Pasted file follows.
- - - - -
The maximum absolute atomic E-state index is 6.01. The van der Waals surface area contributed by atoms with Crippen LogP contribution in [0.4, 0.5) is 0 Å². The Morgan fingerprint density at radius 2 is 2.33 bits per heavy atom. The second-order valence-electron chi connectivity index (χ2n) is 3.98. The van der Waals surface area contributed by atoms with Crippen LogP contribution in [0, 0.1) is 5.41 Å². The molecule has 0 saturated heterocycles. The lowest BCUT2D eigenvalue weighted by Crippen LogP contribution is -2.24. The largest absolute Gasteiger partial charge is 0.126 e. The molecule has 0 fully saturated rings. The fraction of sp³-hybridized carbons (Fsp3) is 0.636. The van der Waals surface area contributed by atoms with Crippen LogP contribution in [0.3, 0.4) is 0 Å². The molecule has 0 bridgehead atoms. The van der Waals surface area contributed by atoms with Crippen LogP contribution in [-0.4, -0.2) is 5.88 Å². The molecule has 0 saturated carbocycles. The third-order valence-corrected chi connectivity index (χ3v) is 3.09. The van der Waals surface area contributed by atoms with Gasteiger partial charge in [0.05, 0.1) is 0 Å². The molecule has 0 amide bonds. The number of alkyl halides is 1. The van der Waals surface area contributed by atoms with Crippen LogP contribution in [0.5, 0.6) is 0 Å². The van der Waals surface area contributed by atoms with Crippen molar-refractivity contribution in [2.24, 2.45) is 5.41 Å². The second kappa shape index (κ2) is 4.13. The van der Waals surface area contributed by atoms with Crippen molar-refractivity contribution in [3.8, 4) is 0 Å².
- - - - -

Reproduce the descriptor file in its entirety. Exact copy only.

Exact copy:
The maximum absolute atomic E-state index is 6.01. The van der Waals surface area contributed by atoms with Crippen LogP contribution in [0.4, 0.5) is 0 Å². The Morgan fingerprint density at radius 2 is 2.33 bits per heavy atom. The second-order valence-electron chi connectivity index (χ2n) is 3.98. The van der Waals surface area contributed by atoms with Crippen LogP contribution in [0, 0.1) is 5.41 Å². The molecule has 0 saturated heterocycles. The lowest BCUT2D eigenvalue weighted by Crippen LogP contribution is -2.24. The largest absolute Gasteiger partial charge is 0.126 e. The molecule has 0 fully saturated rings. The fraction of sp³-hybridized carbons (Fsp3) is 0.636. The van der Waals surface area contributed by atoms with Crippen LogP contribution in [0.3, 0.4) is 0 Å². The molecule has 0 bridgehead atoms. The van der Waals surface area contributed by atoms with Crippen LogP contribution in [-0.4, -0.2) is 5.88 Å². The molecule has 0 saturated carbocycles. The third-order valence-corrected chi connectivity index (χ3v) is 3.09. The van der Waals surface area contributed by atoms with Gasteiger partial charge in [0.05, 0.1) is 0 Å². The molecule has 0 amide bonds. The number of alkyl halides is 1. The van der Waals surface area contributed by atoms with Crippen LogP contribution in [0.5, 0.6) is 0 Å². The van der Waals surface area contributed by atoms with Crippen molar-refractivity contribution in [2.24, 2.45) is 5.41 Å². The second kappa shape index (κ2) is 4.13. The van der Waals surface area contributed by atoms with Crippen molar-refractivity contribution in [3.8, 4) is 0 Å².